The use of "much as"


I have often seen the use of much as in the middle of a sentence–but I never understand it. Could you please shed some light on it?

Many thanks,


Hi Tom,

This construction gives the idea of ‘although I would like to … I’m afraid it’s not possible…’ It often acts as an excuse and also as an apology. Take this:

You want to leave somewhere and it is difficult to get away so you can say something like:

It has been a very interesting discussion and much as I’d like to stay longer, I really must make my way home now.


Hi Tom,

Follow some examples using the MUCH AS forms, I just studyed this topic last week

You shouldn’t use As MUCH AS with words in plural like this:

  • Tom drinks AS MUCH coffe AS his wife.
  • Ed spends AS MUCH AS time with his family AS he can

I’m not sure if I help you with this examples, but I learned a lot as much my colleague as learned in class…


  1. Much as I would like to be able to explain this structure, I find it rather strange.

I would take “as” here as a conjunctive adverb; it introduces a clause that expresses the degree of something. Its sense is concessive, i.e.

  1. Much though I would like to be able to explain this structure, I find it rather strange.

or in its uninverted form:

  1. Though I would much like to be able to explain this structure, I find it rather strange.

Best wishes,


It’s a synonym of the conjunction although Tom. Do you know how to use that conjunction?


I would like to know, how to use Although…

I have observed, when someone use Although, is because wants to introduce a new subject… I’m right ?


Read about it here:

Subordinating Conjunctions

To clarify: the phrase “much as” is not a synonym of “although”; though “as” has a similar sense to “though” in the original example.

The structure is:

  1. [adjective]/[adverb] as [verb phrase], XYZ.

The first clause is concessive; XYZ presents the mitigation.


  1. Bad as his analysis may have been, it nonetheless engendered an interesting debate. [“bad” = adj.]

  2. Much as I deplore his lack of personal hygiene, he works hard and is a valued member of the Linguistics Dept. [“much” = adverb]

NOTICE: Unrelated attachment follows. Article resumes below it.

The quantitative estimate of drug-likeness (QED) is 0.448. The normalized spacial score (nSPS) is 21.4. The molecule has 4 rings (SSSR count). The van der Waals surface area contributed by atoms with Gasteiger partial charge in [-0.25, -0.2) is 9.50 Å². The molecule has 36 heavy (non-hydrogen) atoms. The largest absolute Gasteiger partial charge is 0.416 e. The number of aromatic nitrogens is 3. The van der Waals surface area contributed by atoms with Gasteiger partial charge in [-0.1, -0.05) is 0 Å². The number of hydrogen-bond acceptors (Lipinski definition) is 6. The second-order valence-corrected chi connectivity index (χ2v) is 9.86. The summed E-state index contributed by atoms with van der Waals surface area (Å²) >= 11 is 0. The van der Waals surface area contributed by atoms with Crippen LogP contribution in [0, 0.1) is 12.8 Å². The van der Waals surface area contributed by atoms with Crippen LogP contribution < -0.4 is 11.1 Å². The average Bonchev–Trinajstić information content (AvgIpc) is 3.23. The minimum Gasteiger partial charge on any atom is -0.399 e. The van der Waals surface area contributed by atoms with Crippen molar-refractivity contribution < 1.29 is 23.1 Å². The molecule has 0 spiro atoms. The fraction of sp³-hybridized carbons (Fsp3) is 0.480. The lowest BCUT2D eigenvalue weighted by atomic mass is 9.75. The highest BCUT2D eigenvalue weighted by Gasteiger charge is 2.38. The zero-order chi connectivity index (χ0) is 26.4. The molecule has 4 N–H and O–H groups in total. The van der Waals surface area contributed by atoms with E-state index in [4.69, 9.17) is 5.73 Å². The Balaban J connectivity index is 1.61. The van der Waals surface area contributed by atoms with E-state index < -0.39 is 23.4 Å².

Best wishes,


I see “(for) much as” as a synonym, and as a unit.

“S: (n) synonym, equivalent word (two words that can be interchanged in a context are said to be synonymous relative to that context)”

I’d extend “words” to “expressions/lexical items”.

You miss the point. My earlier examples #2 and #3 both contain the sense “though”; but only #3 contains “much”. The sense “though” therefore resides in “as”.

The preceding adjective/adverb merely qualifies the concession.


For whom?

For the editors of the OED.

  1. Bad as his analysis may be,…
  2. Good as his analysis may be,…
  3. Little as I like…
  4. Much as I like…

If “much” + “as” = “although”, what do #1, #2, and #3 equal?


Why would they need to equal anything?

  1. Little as I like his style, his politics are sound.
  2. Much as I like his politics, his style is rather harsh.

If “much as” is a “synonym” of “although”, in #4, what is “little as” a synonym of, in #3?


Hi ! everybody.

tks,… for the explanations about the use of Although and Much as


Why would it need to equal anything?

Indeed. That was rather my point, when I queried:

“Much/little” have one function in the examples, and “as” another.

We are therefore once again in accord.


The Cambridge Dictionary, for example, also notes that one of the meanings of “as” is “although”.

“Much/little” have one function in the examples, and “as” another.

See, that’s where we differ. You focus on syntatic form and I focus on meaning and lexicalised function, on lexis. With “Get the f*ck away from me!”, each word has separate function, but the expression is synoymous with “Leave me alone!”, in most contexts. To me, there is no value for ESL students in looking at the function of each word in such expressions , they should instead look at the function of the unit. The expression “much as” is now a lexical item, IMO, and is synoymous with “although” in many people’s minds.

Just different ways of looking at the same thing. Hope you can deal with that, MrP.

Correct as you are, what’s it got to do with the discussion above?